- ‘My Experience’: Bec says goodbye and good riddance to allergies
- More information on spring allergies
- More information on allergic conjunctivitis
Now that Rebecca is older, her friends know her as ‘Bec’, but when she was younger, her classmates just knew her as the girl with the runny nose. Bec has successfully overcome the annoying and often embarrassing affliction of allergies and now wants to pass on her experience to let others know that there is a light at the end of the tunnel.
Light or oncoming train?
“There’s always a light,” Bec says.
However, many people suffering from allergies may feel like there is only more sniffling further down the tunnel. Bec had a long experience with allergies and grappled with hayfever since she was in Year Four, especially in spring.
“I’ve had allergies for as long as I can remember,” she says.
“I’ve had hayfever and I’ve had other allergies, like to cat hair and dust.
“I was always sniffing a lot when I was young. I used to live in the bush, in the Darling Ranges, so I was constantly surrounded by pollen.
“It can be embarrassing. When I was in primary school, I was sniffing all the time, and whoever I was sitting next to would tell me to stop sniffing. But even blowing your nose doesn’t make it stop.”
This is a symptom everyone with bad allergies can relate to, and Bec says it was the worst part of the condition.
“My nose was always running, so I had to carry tissues everywhere.
“I used to get asthma quite a bit, too, so it was always difficult trying to do sport.”
The nose knows
Sometimes it’s only until sufferers realise their nose has stopped running or itching that they notice how bad the allergies actually are.
“Having allergies was very annoying, but you can get so used to it that you don’t realise how bad it is until you are removed from the allergens and experience relief,” Bec says.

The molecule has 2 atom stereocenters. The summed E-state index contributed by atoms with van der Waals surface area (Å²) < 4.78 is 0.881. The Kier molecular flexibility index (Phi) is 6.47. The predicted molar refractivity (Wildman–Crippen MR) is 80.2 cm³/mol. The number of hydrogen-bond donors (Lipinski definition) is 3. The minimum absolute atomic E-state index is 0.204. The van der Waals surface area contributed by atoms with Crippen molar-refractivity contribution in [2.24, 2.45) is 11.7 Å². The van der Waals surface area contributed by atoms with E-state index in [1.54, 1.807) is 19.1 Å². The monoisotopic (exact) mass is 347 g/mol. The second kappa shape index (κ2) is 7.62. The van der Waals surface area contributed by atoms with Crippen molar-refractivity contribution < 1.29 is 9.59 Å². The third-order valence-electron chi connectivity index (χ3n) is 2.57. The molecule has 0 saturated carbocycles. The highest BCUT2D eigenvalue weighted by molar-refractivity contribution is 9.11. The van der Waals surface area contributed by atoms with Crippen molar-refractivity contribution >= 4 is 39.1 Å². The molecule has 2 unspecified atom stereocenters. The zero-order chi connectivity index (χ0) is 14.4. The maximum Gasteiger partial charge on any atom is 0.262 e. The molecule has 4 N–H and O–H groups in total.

“I was in about Year 8 when I realised I was actually experiencing hayfever and not just getting constant colds.
“I suggest talking to your doctor to get treatments or removing the allergens altogether.
“For example, I once house-sat a place with cats and I woke up with one huge, puffy, itchy eye. I realised then I couldn’t really be around cats.
“I moved house recently to a place without any carpet or curtains, so there are fewer places where dust can build up. I’m also in the middle of the city instead of the bush, so there are fewer allergens around.
“It wasn’t until a few months after I moved that I realised just how much better my allergies are, and how bad they’d been before.
For people who can’t necessarily get away from the allergens, you definitely have the option of treatments, both preventative and for when allergies strike.
From allergy grief to a sigh of relief
Bec has both used medications and removed as many of the allergens that affect her to reduce the annoying symptoms of allergies. She says sometimes preventative measures are often the best.
“For example, I made sure for about a month before my wedding that I was taking medications rigorously, and I was very happy on the day … extremely happy, in fact,” she says with a smile.
“There’s always something you can do and you don’t have to let it affect your quality of life.”
Springtime may be the season of hayfever, but it is also a season of change. So if you’ve never taken steps to beat your allergies before, why not start now?
Before you know it, you’ll see the light at the end of the tunnel is the warm sun of spring!
For more information on spring allergies, including why people get allergies, how allergies affect you and how to prevent them, as well as some useful animations and videos, see Spring Allergies.
|For more information about allergic conjunctivitis and its subtypes, see Allergic Conjunctivitis.|
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